• Dr. J

    I know you may have different standards on whose passionate arguments to side with, but I tend to go with the non-bigots as much as possible.

    Sorry, Roro, I’m still hearing the same position from you. Either you feel that evidence of proponents’ antisemitism should incline one to vote for this measure, or to vote against it, or isn’t relevant either way.

    You seem quite committed to the second point of view. Which makes perfect sense, if you’re willing to ignore the legitimate stakeholders and their legitimate interests, as if antisemitism on “their” side invalidates their interests.

  • http://wideeyedandreal.blogspot.com ProfElwood

    Dr. J, this is the first time that you’ve advocated for a nanny-state. No significant harm has been established, which would be required for normal ban. Parental choices are being eliminated, not added. You’ve attacked other people’s reasoning, but have yet to back up your arguments with anything practical.

    You have, however, mentioned “anything that went on in Syria in 167 BC” and “God smiting people down”, which sure sounds like anti-religious sentiment to me.

  • Dr. J

    No, Professor, in a nanny state you wouldn’t be able to get rid of your own foreskin. Or you’d be required to, depending on Nanny’s mood. In my libertarian utopia, we would at least have qualms about people lopping off other people’s without their say-so. We would reject your reasoning that because you don’t consider the harm significant, the owner won’t either.

    I don’t see enough qualms today. Practically speaking, the way to inspire some is to for some activists to take a perhaps-over-strong stand on it. They probably won’t prevail, at least not very widely, but they may shift some opinions.

    Outlawing the practice in a 47 square mile patch of land, at least until the courts overturn the law, might open up more choices elsewhere. I predict Judaism will survive, just as marriage survived when San Francisco started letting gays marry, despite apocalyptic predictions like those in the OP.

    Yes, I’m less accommodating of religious traditions than you are. Call it anti-religious if you like.

  • http://wideeyedandreal.blogspot.com ProfElwood

    Libertarianism is about limiting government control, which is the opposite of allowing parental control. The government is trying to institute a ban — if the parents want to, the government will try to stop them. Now you’re saying that a government ban on a issue that, by your own admission, has no compelling secular basis, is libertarian.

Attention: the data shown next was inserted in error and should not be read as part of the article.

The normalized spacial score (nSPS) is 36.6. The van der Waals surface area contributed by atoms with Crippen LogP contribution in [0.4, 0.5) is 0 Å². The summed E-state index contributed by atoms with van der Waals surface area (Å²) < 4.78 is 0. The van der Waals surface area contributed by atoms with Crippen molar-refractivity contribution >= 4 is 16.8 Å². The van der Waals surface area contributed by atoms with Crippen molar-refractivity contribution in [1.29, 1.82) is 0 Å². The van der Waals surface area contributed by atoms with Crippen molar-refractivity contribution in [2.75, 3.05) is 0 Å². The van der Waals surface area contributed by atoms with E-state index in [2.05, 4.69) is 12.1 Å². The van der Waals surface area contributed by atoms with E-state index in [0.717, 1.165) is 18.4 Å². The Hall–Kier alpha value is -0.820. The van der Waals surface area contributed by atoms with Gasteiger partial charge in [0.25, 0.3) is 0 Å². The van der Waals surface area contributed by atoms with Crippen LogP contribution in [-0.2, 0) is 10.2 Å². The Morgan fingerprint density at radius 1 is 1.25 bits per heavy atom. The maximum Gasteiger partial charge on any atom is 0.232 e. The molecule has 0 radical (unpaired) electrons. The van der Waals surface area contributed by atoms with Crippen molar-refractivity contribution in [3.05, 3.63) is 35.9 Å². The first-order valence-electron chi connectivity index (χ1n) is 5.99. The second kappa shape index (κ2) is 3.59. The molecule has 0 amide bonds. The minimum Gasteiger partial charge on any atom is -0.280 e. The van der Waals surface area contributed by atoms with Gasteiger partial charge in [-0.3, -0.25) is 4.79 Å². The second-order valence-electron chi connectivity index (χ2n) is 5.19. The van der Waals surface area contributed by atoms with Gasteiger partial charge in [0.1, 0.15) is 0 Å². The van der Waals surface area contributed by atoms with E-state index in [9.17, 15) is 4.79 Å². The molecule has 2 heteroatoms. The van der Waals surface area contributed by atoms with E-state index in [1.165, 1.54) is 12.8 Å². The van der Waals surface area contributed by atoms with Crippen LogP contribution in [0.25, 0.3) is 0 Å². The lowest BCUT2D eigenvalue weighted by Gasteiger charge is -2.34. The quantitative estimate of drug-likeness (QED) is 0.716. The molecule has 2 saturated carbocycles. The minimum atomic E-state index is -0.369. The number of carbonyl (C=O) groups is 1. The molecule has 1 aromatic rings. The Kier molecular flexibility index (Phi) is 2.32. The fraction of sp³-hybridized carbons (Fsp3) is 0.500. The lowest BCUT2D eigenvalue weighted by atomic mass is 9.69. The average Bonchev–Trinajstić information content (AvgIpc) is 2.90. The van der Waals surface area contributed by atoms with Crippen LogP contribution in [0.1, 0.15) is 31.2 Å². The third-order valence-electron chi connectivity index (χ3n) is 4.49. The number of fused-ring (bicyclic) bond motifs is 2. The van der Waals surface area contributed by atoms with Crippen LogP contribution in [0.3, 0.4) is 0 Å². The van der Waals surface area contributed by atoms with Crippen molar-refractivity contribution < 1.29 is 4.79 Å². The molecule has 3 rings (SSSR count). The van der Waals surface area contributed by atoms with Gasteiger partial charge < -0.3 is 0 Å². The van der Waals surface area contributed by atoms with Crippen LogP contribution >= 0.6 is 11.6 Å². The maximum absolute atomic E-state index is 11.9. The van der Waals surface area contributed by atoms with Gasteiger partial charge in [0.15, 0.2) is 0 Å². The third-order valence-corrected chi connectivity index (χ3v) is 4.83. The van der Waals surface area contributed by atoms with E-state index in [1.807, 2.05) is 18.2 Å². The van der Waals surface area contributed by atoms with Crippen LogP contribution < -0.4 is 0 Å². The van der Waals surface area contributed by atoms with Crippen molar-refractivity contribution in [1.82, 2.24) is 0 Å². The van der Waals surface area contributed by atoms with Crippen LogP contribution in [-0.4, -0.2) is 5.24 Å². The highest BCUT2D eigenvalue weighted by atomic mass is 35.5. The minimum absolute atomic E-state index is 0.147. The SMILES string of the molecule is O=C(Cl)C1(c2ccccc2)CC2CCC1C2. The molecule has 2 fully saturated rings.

Then, in the middle of covering principles you say, more or less, “come on, this is just a little evil, for the greater good”.

    Finally, you started by saying that the opposition wasn’t necessarily anti-religious, but then admit that you’re being anti-religious, again because you have no real secular backing.

    This is, by far, the most bizarre discussion that I’ve ever had with you.

  • Dr. J

    I’m sure you’d agree that libertarian principles permit government to keep parents from cutting bits off kids’ fingers. This case is the same principle, different body part.

    I understand your position that it’s a body part that doesn’t matter, that there’s no “compelling secular basis” for keeping it. But that point is disputed (and is not quite what I agreed to before, which was more about neither side being able to prove material harm). There is certainly a secular reason to keep it; how compelling it is is a matter of opinion, and many people find it more compelling than you do. So whose valuation should prevail?

    I’m not sure I understand your point about anti-religious arguments. To the extent this issue is about weighing religious ritual against foreskins, a few people will take positions at the poles and most will take positions in between. You can fairly characterize any position on the pro-foreskin half of the spectrum as anti-religious, but what do you mean to imply by that?